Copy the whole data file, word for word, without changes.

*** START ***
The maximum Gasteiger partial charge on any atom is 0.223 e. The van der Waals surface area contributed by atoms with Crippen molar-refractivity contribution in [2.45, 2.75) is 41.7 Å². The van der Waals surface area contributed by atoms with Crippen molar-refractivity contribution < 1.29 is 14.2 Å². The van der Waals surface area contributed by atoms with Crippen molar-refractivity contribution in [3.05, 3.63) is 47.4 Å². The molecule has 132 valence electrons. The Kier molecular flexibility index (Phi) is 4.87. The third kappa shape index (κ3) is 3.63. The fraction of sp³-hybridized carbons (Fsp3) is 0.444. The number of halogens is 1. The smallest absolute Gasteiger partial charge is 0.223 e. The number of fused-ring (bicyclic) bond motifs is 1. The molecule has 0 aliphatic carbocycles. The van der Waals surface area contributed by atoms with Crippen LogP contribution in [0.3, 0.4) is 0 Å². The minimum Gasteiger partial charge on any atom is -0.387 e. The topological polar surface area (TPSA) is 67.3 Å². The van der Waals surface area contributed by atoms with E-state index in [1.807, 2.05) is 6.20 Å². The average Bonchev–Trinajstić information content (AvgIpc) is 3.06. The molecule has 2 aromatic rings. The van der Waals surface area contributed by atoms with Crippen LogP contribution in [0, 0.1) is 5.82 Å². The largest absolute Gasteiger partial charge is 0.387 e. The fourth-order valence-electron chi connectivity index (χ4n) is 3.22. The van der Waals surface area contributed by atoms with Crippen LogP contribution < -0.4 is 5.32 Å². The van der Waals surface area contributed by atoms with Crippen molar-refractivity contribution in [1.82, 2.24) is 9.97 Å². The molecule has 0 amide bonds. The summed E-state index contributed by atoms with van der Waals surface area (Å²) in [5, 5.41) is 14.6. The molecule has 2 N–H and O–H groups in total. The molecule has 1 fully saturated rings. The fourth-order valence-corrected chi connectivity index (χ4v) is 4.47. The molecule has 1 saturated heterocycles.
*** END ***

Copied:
The maximum Gasteiger partial charge on any atom is 0.223 e. The van der Waals surface area contributed by atoms with Crippen molar-refractivity contribution in [2.45, 2.75) is 41.7 Å². The van der Waals surface area contributed by atoms with Crippen molar-refractivity contribution < 1.29 is 14.2 Å². The van der Waals surface area contributed by atoms with Crippen molar-refractivity contribution in [3.05, 3.63) is 47.4 Å². The molecule has 132 valence electrons. The Kier molecular flexibility index (Phi) is 4.87. The third kappa shape index (κ3) is 3.63. The fraction of sp³-hybridized carbons (Fsp3) is 0.444. The number of halogens is 1. The smallest absolute Gasteiger partial charge is 0.223 e. The number of fused-ring (bicyclic) bond motifs is 1. The molecule has 0 aliphatic carbocycles. The van der Waals surface area contributed by atoms with Crippen LogP contribution in [0.3, 0.4) is 0 Å². The minimum Gasteiger partial charge on any atom is -0.387 e. The topological polar surface area (TPSA) is 67.3 Å². The van der Waals surface area contributed by atoms with E-state index in [1.807, 2.05) is 6.20 Å². The average Bonchev–Trinajstić information content (AvgIpc) is 3.06. The molecule has 2 aromatic rings. The van der Waals surface area contributed by atoms with Crippen LogP contribution in [0, 0.1) is 5.82 Å². The largest absolute Gasteiger partial charge is 0.387 e. The fourth-order valence-electron chi connectivity index (χ4n) is 3.22. The van der Waals surface area contributed by atoms with Crippen LogP contribution < -0.4 is 5.32 Å². The van der Waals surface area contributed by atoms with Crippen molar-refractivity contribution in [1.82, 2.24) is 9.97 Å². The molecule has 0 amide bonds. The summed E-state index contributed by atoms with van der Waals surface area (Å²) in [5, 5.41) is 14.6. The molecule has 2 N–H and O–H groups in total. The molecule has 1 fully saturated rings. The fourth-order valence-corrected chi connectivity index (χ4v) is 4.47. The molecule has 1 saturated heterocycles.